> The House on Thursday passed a resolution formally rejecting the Trump administration’s transgender military ban, which is to be implemented next month. Five Republicans joined every Democrat in a 238-185 vote spearheaded by Rep. Joe KennedyJoseph (Joe) Patrick KennedyJoseph Kennedy mulling primary challenge to Markey in Massachusetts Here are the 95 Democrats who voted to support impeachment House passes annual intelligence bill MORE III (D-Mass.), who serves as the chairman of the Equality Caucus’s Transgender Equality Task Force. The Republicans were: Reps. Will HurdWilliam Ballard HurdThe Hill's Morning Report - Trump hews to NRA on guns and eyes lower taxes Democrat running for Will Hurd's seat raises over million in first 100 days of campaign Democrats keen to take on Cornyn despite formidable challenges MORE (Texas), John KatkoJohn Michael KatkoRepublicans should get behind the 28th Amendment Student loan borrowers are defaulting yearly — how can we fix it? Overnight Defense: Woman accusing general of sexual assault willing to testify | Joint Chiefs pick warns against early Afghan withdrawal | Tensions rise after Iran tries to block British tanker MORE (N.Y.), Trey HollingsworthJoseph (Trey) Albert HollingsworthOvernight Defense: House votes to block Trump arms sales to Saudis, setting up likely veto | US officially kicks Turkey out of F-35 program | Pentagon sending 2,100 more troops to border House votes to block Trump's Saudi arms sale The 27 Republicans who voted with Democrats to block Trump from taking military action against Iran MORE (Ind.), Brian FitzpatrickBrian K. FitzpatrickHouse Democrats targeting six more Trump districts for 2020 Ensuring quality health care for those with intellectual disabilities and autism House Democrats target 2020 GOP incumbents in new ad MORE (Pa.) and Tom ReedThomas (Tom) W. ReedRepublicans' rendezvous with reality — their plan is to cut Social Security The Democratic plan for smaller paychecks House passes bill to update tax code to help same-sex married couples MORE (N.Y.). Another Republican — Rep. Justin AmashJustin AmashLawmakers blast Trump as Israel bars door to Tlaib and Omar House Democrats targeting six more Trump districts for 2020 Sanford headed to New Hampshire amid talk of challenge to Trump MORE (Mich.) — voted present. The administration will soon require members of the military to serve as the gender they were assigned at birth, effectively reversing policy changes implemented by the Obama administration in 2016 (The Hill).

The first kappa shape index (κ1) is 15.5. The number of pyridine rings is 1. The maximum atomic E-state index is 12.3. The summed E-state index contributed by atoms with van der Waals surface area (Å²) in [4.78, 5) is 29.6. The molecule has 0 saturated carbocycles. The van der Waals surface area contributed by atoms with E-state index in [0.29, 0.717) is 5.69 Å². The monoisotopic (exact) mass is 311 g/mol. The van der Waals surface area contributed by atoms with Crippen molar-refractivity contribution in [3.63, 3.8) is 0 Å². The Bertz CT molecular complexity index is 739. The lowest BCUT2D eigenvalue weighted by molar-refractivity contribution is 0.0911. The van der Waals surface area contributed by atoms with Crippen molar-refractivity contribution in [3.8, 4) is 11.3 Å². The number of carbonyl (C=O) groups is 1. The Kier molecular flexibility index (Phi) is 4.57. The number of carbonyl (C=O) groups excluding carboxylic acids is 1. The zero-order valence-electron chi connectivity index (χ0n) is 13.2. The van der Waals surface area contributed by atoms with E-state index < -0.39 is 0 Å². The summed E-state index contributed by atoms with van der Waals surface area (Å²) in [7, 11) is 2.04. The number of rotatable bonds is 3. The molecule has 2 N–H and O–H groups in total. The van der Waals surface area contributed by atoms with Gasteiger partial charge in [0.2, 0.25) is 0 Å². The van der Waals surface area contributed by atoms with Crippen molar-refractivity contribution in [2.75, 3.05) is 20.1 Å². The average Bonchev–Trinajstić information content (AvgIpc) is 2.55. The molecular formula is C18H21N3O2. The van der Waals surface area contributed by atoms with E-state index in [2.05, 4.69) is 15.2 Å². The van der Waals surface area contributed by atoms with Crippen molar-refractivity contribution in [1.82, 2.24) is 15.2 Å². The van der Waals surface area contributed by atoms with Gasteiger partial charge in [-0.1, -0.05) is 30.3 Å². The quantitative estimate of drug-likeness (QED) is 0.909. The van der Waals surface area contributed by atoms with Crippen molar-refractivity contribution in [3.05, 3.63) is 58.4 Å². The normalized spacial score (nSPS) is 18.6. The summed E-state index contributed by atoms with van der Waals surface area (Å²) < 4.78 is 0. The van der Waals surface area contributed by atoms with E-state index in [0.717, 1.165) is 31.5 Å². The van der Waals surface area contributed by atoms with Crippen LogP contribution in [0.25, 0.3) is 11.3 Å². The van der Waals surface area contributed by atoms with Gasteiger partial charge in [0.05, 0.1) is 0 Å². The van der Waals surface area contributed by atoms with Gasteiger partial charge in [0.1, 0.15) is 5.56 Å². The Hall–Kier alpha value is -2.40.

> Lawmakers who vowed this week to block the president’s budget proposal to cut more than $17 million in funding for Special Olympics picked up a powerful ally on Thursday: Trump. The president told Congress that federal funds for the program would be restored, not cut, thus ending days of negative news coverage as Education Secretary Betsy DeVosElizabeth (Betsy) Dee DeVosTrump aides pushed for states' ability to block migrant kids from enrolling in public schools: report Criminal justice reform should extend to student financial aid Buttigieg to Detroit audience: Don't judge Indiana by Pence and we won't judge Michigan by DeVos MORE tried to defend the president’s budget proposal during congressional testimony. “I have overridden my people,” Trump said (The Associated Press).


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Trump is having the best week ever, by Ned Ryun, opinion contributor, The Hill.

Women’s economic empowerment is a national security issue, by Morgan Ortagus, opinion contributor, The Hill.


The House meets at 2:30 p.m. for a pro forma session.

The Senate convenes Monday at 3 p.m. and resumes consideration of the Supplemental Appropriations Act of 2019.

The president will visit Lake Okeechobee in Florida and the Herbert Hoover Dike to call attention to federal support for infrastructure investments, pointing to dike repair as an example (The Hill). He’ll spend the weekend in Palm Beach.